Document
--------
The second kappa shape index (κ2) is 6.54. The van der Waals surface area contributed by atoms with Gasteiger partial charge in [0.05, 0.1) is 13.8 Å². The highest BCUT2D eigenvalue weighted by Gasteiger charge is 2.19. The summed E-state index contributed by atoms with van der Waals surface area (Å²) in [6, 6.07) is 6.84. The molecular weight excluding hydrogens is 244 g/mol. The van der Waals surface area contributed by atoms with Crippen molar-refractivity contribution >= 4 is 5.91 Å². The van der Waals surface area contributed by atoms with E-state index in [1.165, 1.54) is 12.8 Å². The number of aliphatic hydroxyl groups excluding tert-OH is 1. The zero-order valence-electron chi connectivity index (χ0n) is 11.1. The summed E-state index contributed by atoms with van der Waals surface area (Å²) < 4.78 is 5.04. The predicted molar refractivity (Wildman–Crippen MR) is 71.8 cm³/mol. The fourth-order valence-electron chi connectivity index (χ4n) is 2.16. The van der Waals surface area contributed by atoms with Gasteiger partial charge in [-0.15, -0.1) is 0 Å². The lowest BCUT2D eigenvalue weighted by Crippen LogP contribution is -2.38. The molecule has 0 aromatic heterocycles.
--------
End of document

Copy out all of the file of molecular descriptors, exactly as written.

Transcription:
The second kappa shape index (κ2) is 6.54. The van der Waals surface area contributed by atoms with Gasteiger partial charge in [0.05, 0.1) is 13.8 Å². The highest BCUT2D eigenvalue weighted by Gasteiger charge is 2.19. The summed E-state index contributed by atoms with van der Waals surface area (Å²) in [6, 6.07) is 6.84. The molecular weight excluding hydrogens is 244 g/mol. The van der Waals surface area contributed by atoms with Crippen molar-refractivity contribution >= 4 is 5.91 Å². The van der Waals surface area contributed by atoms with E-state index in [1.165, 1.54) is 12.8 Å². The number of aliphatic hydroxyl groups excluding tert-OH is 1. The zero-order valence-electron chi connectivity index (χ0n) is 11.1. The summed E-state index contributed by atoms with van der Waals surface area (Å²) < 4.78 is 5.04. The predicted molar refractivity (Wildman–Crippen MR) is 71.8 cm³/mol. The fourth-order valence-electron chi connectivity index (χ4n) is 2.16. The van der Waals surface area contributed by atoms with Gasteiger partial charge in [-0.15, -0.1) is 0 Å². The lowest BCUT2D eigenvalue weighted by Crippen LogP contribution is -2.38. The molecule has 0 aromatic heterocycles.